“They sent the letter over Thanksgiving week. I think it is unreasonable to send a statement of a huge, looming bill that requires research and possible action and public comment and making staff available to the public … when people are busy and stressed, and may be out of town,” Kimble said on Thursday. “It’s the timing of the letter, the amount to a single homeowner, and the method for which Missoula has chosen to finance sidewalks. It’s irrelevant whether I want it or need it. What’s relevant is what’s fair for everyone. Is there a better way to pay for sidewalks and curbs?”

“It’s really disingenuous to do this now, right before the holidays when everyone has something on their plate,” Hart added. “The idea that the city of Missoula needs pedestrian sidewalks on every side of every street is preposterous.”

Kevin Slovarp, the city engineer, said this is Phase 2 of the ongoing sidewalk replacement project in the Slant Streets area, which is a portion of a larger overall Master Sidewalk Plan approved almost a decade ago for the systematic completion, repair and upgrade of the city’s sidewalk system. The letters that went out last week are only the first step in the process, with this phase still needing approval of the City Council before moving forward.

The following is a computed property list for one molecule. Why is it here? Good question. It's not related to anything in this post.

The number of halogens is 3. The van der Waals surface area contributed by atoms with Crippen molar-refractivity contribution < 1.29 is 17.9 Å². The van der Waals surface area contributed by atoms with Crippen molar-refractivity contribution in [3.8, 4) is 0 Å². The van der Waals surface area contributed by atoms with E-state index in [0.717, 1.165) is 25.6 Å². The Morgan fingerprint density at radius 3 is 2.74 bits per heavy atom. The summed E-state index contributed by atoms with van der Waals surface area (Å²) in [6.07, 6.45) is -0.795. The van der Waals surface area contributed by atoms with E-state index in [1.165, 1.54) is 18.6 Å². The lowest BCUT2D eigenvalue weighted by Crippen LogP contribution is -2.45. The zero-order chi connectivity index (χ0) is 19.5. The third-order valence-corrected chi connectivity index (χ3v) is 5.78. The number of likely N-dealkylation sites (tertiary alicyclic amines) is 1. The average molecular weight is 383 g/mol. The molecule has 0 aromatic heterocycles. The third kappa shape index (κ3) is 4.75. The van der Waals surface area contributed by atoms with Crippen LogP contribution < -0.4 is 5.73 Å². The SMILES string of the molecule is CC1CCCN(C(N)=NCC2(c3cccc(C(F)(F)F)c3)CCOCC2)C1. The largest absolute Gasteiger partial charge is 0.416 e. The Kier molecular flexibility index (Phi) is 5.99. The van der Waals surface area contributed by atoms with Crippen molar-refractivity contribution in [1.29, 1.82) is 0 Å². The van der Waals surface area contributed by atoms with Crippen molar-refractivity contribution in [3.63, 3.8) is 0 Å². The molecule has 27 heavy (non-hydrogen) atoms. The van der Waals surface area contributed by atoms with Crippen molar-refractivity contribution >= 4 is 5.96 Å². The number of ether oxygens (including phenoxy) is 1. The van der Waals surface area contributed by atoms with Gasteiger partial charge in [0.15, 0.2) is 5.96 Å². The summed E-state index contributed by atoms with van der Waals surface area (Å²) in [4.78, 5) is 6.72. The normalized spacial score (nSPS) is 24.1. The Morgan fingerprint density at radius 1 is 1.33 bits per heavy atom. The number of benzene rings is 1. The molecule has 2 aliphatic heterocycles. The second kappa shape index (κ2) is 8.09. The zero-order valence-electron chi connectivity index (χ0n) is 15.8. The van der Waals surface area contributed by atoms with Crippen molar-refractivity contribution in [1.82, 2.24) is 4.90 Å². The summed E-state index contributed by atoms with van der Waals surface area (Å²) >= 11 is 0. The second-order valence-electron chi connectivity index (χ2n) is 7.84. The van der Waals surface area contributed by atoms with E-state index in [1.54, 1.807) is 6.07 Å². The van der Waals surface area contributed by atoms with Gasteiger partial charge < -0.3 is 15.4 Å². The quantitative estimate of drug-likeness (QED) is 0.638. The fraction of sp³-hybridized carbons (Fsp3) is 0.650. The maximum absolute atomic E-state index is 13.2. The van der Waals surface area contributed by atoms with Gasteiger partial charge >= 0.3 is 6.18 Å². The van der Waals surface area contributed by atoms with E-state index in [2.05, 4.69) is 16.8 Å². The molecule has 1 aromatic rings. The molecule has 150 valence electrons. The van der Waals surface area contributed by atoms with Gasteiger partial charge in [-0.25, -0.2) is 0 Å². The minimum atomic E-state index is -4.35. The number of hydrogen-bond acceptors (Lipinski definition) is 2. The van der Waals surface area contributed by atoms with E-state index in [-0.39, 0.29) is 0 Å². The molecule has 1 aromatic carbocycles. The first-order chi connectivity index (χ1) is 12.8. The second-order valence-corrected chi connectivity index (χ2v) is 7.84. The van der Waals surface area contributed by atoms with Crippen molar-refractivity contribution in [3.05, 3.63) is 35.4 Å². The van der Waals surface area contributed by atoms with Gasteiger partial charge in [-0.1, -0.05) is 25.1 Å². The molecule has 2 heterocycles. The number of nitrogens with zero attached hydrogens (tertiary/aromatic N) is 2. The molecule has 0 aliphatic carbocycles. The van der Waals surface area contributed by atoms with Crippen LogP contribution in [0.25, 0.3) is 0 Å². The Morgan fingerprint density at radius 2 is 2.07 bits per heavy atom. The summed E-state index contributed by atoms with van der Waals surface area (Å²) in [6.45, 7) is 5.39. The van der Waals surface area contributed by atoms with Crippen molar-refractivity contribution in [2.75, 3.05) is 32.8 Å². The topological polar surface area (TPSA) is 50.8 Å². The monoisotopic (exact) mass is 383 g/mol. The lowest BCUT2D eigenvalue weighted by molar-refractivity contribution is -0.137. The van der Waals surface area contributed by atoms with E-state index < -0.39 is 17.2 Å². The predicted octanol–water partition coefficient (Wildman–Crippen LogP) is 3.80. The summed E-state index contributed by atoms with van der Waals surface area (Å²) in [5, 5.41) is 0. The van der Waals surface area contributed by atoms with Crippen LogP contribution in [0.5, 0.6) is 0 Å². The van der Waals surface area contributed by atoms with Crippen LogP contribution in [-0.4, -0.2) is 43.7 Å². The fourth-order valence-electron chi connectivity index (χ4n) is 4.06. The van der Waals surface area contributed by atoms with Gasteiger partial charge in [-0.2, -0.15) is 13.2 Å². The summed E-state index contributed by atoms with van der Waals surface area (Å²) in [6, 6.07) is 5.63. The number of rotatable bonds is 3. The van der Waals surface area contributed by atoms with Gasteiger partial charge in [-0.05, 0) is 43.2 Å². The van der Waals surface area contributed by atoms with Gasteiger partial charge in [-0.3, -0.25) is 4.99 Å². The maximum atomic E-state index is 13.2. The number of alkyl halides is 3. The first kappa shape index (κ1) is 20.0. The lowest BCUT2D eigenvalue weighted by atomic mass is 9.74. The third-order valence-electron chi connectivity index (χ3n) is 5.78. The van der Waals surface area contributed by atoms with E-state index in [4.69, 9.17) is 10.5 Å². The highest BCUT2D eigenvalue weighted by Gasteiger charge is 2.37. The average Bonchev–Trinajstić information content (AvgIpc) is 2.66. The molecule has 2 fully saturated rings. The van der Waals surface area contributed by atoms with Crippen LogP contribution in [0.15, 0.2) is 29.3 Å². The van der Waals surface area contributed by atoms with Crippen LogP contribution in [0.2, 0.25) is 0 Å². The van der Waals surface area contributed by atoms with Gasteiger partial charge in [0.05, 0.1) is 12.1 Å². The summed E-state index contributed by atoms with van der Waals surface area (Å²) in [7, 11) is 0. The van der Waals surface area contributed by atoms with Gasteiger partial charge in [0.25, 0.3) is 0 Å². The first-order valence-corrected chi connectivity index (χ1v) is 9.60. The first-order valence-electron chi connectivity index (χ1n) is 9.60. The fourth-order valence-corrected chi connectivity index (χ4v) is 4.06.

Of the 173 property owners who received a letter from the city about their sidewalks, only 19 have total estimated costs of more than $10,000, Slovarp said.

“Essentially 154 property owners in the district have estimated assessments that are under $10,000, so that really large property assessment potential is not very common,” he added.

The City Council’s Public Works Committee is scheduled to discuss the project during its Dec. 12 morning meeting, and make a final decision at its evening meeting Dec. 17. Public comments will be taken at both meetings, which are held in the council chambers at 140 W. Pine St.

Slovarp said the city had rejected sidewalk projects due to the cost before they passed a resolution in 2012 that set up a low-interest loan program for property owners, funded by gas taxes and the city’s general fund. Since then, he doesn’t recall any projects being denied.